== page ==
The parasites (sporozoite stage) in the mosquito saliva enter your blood. They end up in your liver, where they multiply and turn into the next stage (merozoite stage). Those bust open your liver cells and infect your red blood cells, where more merozoites are made, and some male and female forms (gametocytes). When your red blood cells bust open spilling out more parasites, that's when those shaking chills and fever start to happen. When a mosquito bites the now unhappily-infected-you, the male and female gametocytes get sucked by the mosquito, and they end up making more sporozoites and the whole thing starts over again. 

Man, and that's the watered down version! 

For a more detailed diagram and about 10 more life cycle terms I sorta skipped over, click here

How is it diagnosed?
Classically, it's diagnosed by looking at a smear of the patient's blood under a microscope. It looks like that picture up above, or you can see the parasites within the actual red blood cells. There are also Rapid Diagnostic Tests available, but not all hospitals around the world have them as they're expensive.

How do you treat it?
Back in the 17th century (maybe even as early as the 1500s), it was discovered that the bark of the Cinchona tree could cure malaria.
Cinchona flowers (Source: Wikipedia)
The compound in it responsible for this is called quinine. Quinine is so cool--in fact I did a Medical Mondays on quinine! Nowadays, most types of malaria are resistant to quinine, and synthetic versions of it are used (such as mefloquine). 

Another medication, artemisinin, is also used and was used as far back as 200 BC in China for the treatment of malaria. 

Artemisinin plant
Nowadays, several different medications are used to treat malaria, almost always in combinations. It's hard to keep up with. Here is a nice update on treatment. 

See the skinny, sickle-shaped red blood cell in the center?

One last cool medical factoid: 
You might have heard of sickle cell anemia. This is a disease in which blood cells turn into a sickle shape, and it causes all sorts of problems. People who have two sets of sickle genes can be quite sick, but those that only have the trait, or one sickle cell gene, are resistant to getting malaria. Traditionally, most people with sickle cell trait live in places where malaria is endemic. So it's believed that mutation occurred and was kept as an evolutionary advantage for people in these areas. (Parasites are less likely to complete their life cycle, because the abnormal red cells are cleared out of the circulation faster). Cool! 

This may be all the malaria you can handle with your monday morning coffee, so I'll stop now. But please stop by the CDC to learn more about prevention, traveling, treatment, and mosquito-y stuff.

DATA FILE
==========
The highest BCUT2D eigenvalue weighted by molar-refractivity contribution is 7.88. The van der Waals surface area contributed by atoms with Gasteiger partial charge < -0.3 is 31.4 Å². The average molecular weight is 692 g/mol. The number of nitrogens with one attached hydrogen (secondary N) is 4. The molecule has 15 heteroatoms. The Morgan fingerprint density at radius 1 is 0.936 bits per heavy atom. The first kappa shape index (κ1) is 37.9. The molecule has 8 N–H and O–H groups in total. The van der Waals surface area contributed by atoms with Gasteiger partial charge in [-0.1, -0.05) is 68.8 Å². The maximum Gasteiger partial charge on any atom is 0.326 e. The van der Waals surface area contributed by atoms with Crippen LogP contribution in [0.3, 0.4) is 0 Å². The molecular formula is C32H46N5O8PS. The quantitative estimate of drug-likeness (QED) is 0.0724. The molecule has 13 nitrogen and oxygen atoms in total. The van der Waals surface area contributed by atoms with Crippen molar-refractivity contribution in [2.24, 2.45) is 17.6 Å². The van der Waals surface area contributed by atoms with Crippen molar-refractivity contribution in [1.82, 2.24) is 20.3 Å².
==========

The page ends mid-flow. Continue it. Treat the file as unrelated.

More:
HA! And you thought vampires were bad...

Wednesday, April 10, 2013

My Favorite Sci-fi and Fantasy Reads

Just a few of them! 

Check out my picks on the League of Extraordinary Writers

Thanks for stopping by!

Monday, April 8, 2013

Laura Diamond's TSAVO PRIDE!



Hey guys! Laura Diamond has been a bloggy friend of mine since waaaay back when. She's a board certified psychiatrist and author of all things young adult paranormal, dystopian, and horror. 

Her Young Adult Paranormal Romance novelette, NEW PRIDE, and novel, SHIFTING PRIDE, debuted late 2012 from Etopia Press. And now, she's releasing Tsavo Pride!
 
 Here’s a teaser trailer on YouTube: http://www.youtube.com/watch?v=BV15P4JQ2Hk




Rogue shapeshifters, Santamo and Legeny, believe they are kings blessed with the power to shift into lions. Using that strength, they brutally defend their land from the British building the Ugandan Railroad that threatens their way of life. On a particularly ruthless raid, Santamo meets his match—Naserian. He spares the girl’s life, a move that fractures his relationship with Legeny and blurs his visions of cleansing his territory of invaders.

While the pile of bones in Santamo and Legeny’s cave grows, so does Santamo’s attraction to Naserian. When she challenges him to give up his murderous ways, will Santamo stay on the path of death he believes is his duty, or will he choose Naserian, and love?

Purchase on Amazon 

Connect with Laura!

Congrats Laura!!! :D


Monday, April 1, 2013

Vacation Reads

Thanks so much for stopping by on Kerri and Tamera's blog tour last week! I was off on a long-awaiting vacation with my family and caught up on a ton of reading.

*I don't actually read in the ocean. I'm more afraid of dropping precious books in the water, vs being shark bait
Here's what I finished:

Infinite Sky, by C.J. Flood (beautiful contemporary; and hey, Dr. Kang makes a cameo!)
ARC of Starglass, by Phoebe North (great space sci-fi with a lot of rich culture built into the story)
Crewel, by Gennifer Albin (a really creative dystopian. I remember Genn from our Querytracker forum days!)
Seraphina, by Rachel Hartman (wow. 10 stars. Seriously!)

I love catching up on my to-read list. It makes me so happy to sink myself into a book for hours on end, which is a time luxury I don't have in my normal week.

What have you read lately? Do you do massive catch-ups on your to-read list on vacation too?